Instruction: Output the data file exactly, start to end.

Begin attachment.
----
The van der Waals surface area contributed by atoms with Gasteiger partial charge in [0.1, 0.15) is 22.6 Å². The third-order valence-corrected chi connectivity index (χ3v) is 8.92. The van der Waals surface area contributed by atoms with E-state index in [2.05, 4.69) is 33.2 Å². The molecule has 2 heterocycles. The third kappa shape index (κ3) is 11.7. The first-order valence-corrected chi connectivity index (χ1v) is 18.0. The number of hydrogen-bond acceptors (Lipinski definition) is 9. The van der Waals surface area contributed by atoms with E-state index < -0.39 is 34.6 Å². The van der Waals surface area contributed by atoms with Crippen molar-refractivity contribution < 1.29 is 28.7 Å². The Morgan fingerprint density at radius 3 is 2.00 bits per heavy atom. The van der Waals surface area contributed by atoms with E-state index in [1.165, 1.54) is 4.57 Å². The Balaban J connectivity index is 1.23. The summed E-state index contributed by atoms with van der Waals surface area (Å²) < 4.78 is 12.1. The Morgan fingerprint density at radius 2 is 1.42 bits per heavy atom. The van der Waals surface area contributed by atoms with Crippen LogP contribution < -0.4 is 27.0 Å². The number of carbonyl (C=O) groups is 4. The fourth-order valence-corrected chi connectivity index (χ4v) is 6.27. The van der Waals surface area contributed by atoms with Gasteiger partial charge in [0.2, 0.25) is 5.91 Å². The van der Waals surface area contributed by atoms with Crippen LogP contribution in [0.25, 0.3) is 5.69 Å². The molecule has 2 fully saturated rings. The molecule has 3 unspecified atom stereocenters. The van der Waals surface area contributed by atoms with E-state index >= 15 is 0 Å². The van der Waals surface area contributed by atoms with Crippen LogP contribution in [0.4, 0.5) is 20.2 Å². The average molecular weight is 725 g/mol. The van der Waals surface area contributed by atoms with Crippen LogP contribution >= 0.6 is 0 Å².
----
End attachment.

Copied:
The van der Waals surface area contributed by atoms with Gasteiger partial charge in [0.1, 0.15) is 22.6 Å². The third-order valence-corrected chi connectivity index (χ3v) is 8.92. The van der Waals surface area contributed by atoms with E-state index in [2.05, 4.69) is 33.2 Å². The molecule has 2 heterocycles. The third kappa shape index (κ3) is 11.7. The first-order valence-corrected chi connectivity index (χ1v) is 18.0. The number of hydrogen-bond acceptors (Lipinski definition) is 9. The van der Waals surface area contributed by atoms with E-state index < -0.39 is 34.6 Å². The van der Waals surface area contributed by atoms with Crippen molar-refractivity contribution < 1.29 is 28.7 Å². The Morgan fingerprint density at radius 3 is 2.00 bits per heavy atom. The van der Waals surface area contributed by atoms with E-state index in [1.165, 1.54) is 4.57 Å². The Balaban J connectivity index is 1.23. The summed E-state index contributed by atoms with van der Waals surface area (Å²) < 4.78 is 12.1. The Morgan fingerprint density at radius 2 is 1.42 bits per heavy atom. The van der Waals surface area contributed by atoms with Crippen LogP contribution < -0.4 is 27.0 Å². The number of carbonyl (C=O) groups is 4. The fourth-order valence-corrected chi connectivity index (χ4v) is 6.27. The van der Waals surface area contributed by atoms with Gasteiger partial charge in [0.2, 0.25) is 5.91 Å². The van der Waals surface area contributed by atoms with Crippen LogP contribution in [0.25, 0.3) is 5.69 Å². The molecule has 2 fully saturated rings. The molecule has 3 unspecified atom stereocenters. The van der Waals surface area contributed by atoms with E-state index >= 15 is 0 Å². The van der Waals surface area contributed by atoms with Crippen LogP contribution in [0.4, 0.5) is 20.2 Å². The average molecular weight is 725 g/mol. The van der Waals surface area contributed by atoms with Crippen LogP contribution >= 0.6 is 0 Å².